2018.0520.1-001At one week of age, the chicks have already grown considerably relative to the size of the eggs they emerged from.  They are covered with fine white down, and in some places the pink skin still shows through (e.g. the crop, full of food in this photo).  On the day of hatching, and for several days after, peregrine chicks respond to creaking calls of an adult by raising their heads, opening and closing their beaks and giving faint “treble whine” begging calls in reply. Alarm calling from the adults usually puts a damper on the nestlings. The eyes of a newly hatched chick are closed and until about 4 days of age they remain either half open, or bleary and unseeing.

2018.0520.2-001Between 4 and 8 days of age a nestling begins to distinguish and react by sight to an adult in the nest box. Very young chicks spend most of their time dozing and sleeping, and huddle closely together in a white, fuzzball, single bunch. An uncovered nestling will vocalize with an call intermediate between a “treble whine” and “chitter.” Young chicks will often look out from beneath the brooding adult. DR

Lawrence Peregrines: feeding and brooding!

May 19, 2018 in lawrence peregrines, Near the Clock Tower

The peregrines started the day watching the royal wedding under fair skies, wind from the NE at 3MPH and temp at 44F.  Sunrise was at 5:19 AM.  The forecast calls for rain, mainly after 11am. High near 58. East wind 5 to 8 mph. Chance of precipitation is 100%. New precipitation amounts between a tenth and quarter of an inch possible.

IMG_6888The female was seen brooding and feeding the chicks this morning between 8 – 9 AM.  She still keeps the remaining egg close to her, and visible, while she broods the other chicks.  A bit later, food arrives and she prepares to feed the chicks, while taking a few bites for herself.

IMG_6893The female assumes an increasingly elevated brooding position as the chicks grow, and is especially careful with her feet when rising and moving away.  The brooding female gently pulls back with the underside of its beak, as needed, one of the small chicks, which moves out from under her, as she might hook a displaced egg. Female attentiveness to brooding depends on weather, the number of nestlings, and their age.  Brooding tends to become increasingly sporadic after about the eight day.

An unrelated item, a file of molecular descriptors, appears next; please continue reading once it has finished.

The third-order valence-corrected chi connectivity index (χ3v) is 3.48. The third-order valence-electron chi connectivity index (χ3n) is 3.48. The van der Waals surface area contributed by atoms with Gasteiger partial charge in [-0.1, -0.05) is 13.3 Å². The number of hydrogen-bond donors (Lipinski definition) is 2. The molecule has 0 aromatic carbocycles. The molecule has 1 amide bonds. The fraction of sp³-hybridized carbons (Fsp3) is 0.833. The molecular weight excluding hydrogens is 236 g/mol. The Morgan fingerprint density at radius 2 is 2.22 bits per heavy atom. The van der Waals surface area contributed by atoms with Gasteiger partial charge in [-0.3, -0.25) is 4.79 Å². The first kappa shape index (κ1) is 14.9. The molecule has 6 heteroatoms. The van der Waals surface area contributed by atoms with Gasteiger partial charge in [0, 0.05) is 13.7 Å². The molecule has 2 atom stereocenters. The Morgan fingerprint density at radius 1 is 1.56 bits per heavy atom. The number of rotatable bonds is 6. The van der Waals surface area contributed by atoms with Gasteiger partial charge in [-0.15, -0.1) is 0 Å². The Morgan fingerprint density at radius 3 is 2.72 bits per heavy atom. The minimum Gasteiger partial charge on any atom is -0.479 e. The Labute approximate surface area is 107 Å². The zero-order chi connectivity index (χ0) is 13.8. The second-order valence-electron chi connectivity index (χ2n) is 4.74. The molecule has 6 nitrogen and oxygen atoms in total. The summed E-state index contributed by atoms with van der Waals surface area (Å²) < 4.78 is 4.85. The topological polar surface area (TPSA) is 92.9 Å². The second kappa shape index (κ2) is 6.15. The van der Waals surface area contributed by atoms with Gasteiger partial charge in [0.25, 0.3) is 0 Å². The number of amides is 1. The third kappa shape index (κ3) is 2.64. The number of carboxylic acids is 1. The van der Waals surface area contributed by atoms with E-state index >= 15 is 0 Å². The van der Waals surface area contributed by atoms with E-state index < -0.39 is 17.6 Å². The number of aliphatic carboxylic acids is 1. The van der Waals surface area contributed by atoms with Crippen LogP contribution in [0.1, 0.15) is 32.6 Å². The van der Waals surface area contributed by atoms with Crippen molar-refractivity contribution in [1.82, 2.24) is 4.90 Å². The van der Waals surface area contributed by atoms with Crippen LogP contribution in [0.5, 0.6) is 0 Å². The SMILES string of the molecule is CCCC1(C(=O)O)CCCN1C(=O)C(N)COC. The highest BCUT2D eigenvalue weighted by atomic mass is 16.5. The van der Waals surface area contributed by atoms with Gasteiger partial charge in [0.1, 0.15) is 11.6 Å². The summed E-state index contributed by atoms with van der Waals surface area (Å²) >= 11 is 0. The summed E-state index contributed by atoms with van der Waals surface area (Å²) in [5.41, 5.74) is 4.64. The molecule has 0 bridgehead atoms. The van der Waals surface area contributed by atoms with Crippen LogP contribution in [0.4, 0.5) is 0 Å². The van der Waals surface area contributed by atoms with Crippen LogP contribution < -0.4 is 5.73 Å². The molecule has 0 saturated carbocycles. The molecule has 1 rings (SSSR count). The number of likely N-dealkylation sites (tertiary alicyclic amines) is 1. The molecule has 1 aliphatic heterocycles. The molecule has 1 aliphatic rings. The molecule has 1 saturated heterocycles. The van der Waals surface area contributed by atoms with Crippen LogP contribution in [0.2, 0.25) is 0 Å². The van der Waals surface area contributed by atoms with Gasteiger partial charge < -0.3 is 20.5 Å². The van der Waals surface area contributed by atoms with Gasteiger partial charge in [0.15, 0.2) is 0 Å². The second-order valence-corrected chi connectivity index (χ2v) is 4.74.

Literature cited:

Ratcliffe, D. 1993. The Peregrine Falcon. 2nd ed. Carlton, England: T. and A. D. Poyser.

Lawrence Peregrines: addled egg, not hatching

May 18, 2018 in In the Nest Box, lawrence peregrines

Just after sunrise at 5:17 AM it was mostly cloudy, wind from NE at 13 MPH and temp at 58F.  The forecast calls for mostly sunny skies, with a high near 60. East wind forecast at 11 to 13 mph.

IMG_6837The female was observed around 6:20 AM this morning feeding those always hungry and growing chicks!  The fourth egg has not hatched, and at this point, it is unlikely to hatch.  In prior years, the falcons have had unhatched eggs.  An unhatched egg, may also be referred at as an addled egg.  This is an egg in which the developing embryo has died. Not to be confused with a clear or infertile egg, though in common usage the term is often applied to any egg gone bad.